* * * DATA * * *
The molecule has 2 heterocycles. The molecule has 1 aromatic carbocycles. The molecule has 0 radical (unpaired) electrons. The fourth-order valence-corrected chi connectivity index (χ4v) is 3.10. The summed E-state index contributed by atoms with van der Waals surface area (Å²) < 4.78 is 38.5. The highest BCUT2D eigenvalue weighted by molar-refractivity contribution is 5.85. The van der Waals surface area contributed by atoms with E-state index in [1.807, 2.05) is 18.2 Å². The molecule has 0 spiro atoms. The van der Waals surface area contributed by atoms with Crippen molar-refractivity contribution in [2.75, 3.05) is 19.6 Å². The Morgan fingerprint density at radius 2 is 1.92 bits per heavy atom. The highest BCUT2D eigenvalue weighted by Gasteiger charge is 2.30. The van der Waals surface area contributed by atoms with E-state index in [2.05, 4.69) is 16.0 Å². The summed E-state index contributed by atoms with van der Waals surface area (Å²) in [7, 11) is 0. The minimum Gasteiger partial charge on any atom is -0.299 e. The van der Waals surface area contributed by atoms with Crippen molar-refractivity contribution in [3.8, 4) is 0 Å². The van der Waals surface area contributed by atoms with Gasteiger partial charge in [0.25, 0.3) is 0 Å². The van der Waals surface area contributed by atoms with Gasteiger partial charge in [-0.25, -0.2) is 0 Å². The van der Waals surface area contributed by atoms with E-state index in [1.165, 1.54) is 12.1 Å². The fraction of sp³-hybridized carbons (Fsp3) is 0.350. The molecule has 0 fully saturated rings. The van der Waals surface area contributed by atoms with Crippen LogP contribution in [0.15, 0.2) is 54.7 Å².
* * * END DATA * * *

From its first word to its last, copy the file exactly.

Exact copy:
The molecule has 2 heterocycles. The molecule has 1 aromatic carbocycles. The molecule has 0 radical (unpaired) electrons. The fourth-order valence-corrected chi connectivity index (χ4v) is 3.10. The summed E-state index contributed by atoms with van der Waals surface area (Å²) < 4.78 is 38.5. The highest BCUT2D eigenvalue weighted by molar-refractivity contribution is 5.85. The van der Waals surface area contributed by atoms with E-state index in [1.807, 2.05) is 18.2 Å². The molecule has 0 spiro atoms. The van der Waals surface area contributed by atoms with Crippen molar-refractivity contribution in [2.75, 3.05) is 19.6 Å². The Morgan fingerprint density at radius 2 is 1.92 bits per heavy atom. The highest BCUT2D eigenvalue weighted by Gasteiger charge is 2.30. The van der Waals surface area contributed by atoms with E-state index in [2.05, 4.69) is 16.0 Å². The summed E-state index contributed by atoms with van der Waals surface area (Å²) in [7, 11) is 0. The minimum Gasteiger partial charge on any atom is -0.299 e. The van der Waals surface area contributed by atoms with Crippen molar-refractivity contribution in [3.8, 4) is 0 Å². The van der Waals surface area contributed by atoms with Gasteiger partial charge in [0.25, 0.3) is 0 Å². The van der Waals surface area contributed by atoms with Gasteiger partial charge in [-0.25, -0.2) is 0 Å². The van der Waals surface area contributed by atoms with E-state index in [1.165, 1.54) is 12.1 Å². The fraction of sp³-hybridized carbons (Fsp3) is 0.350. The molecule has 0 fully saturated rings. The van der Waals surface area contributed by atoms with Crippen LogP contribution in [0.15, 0.2) is 54.7 Å².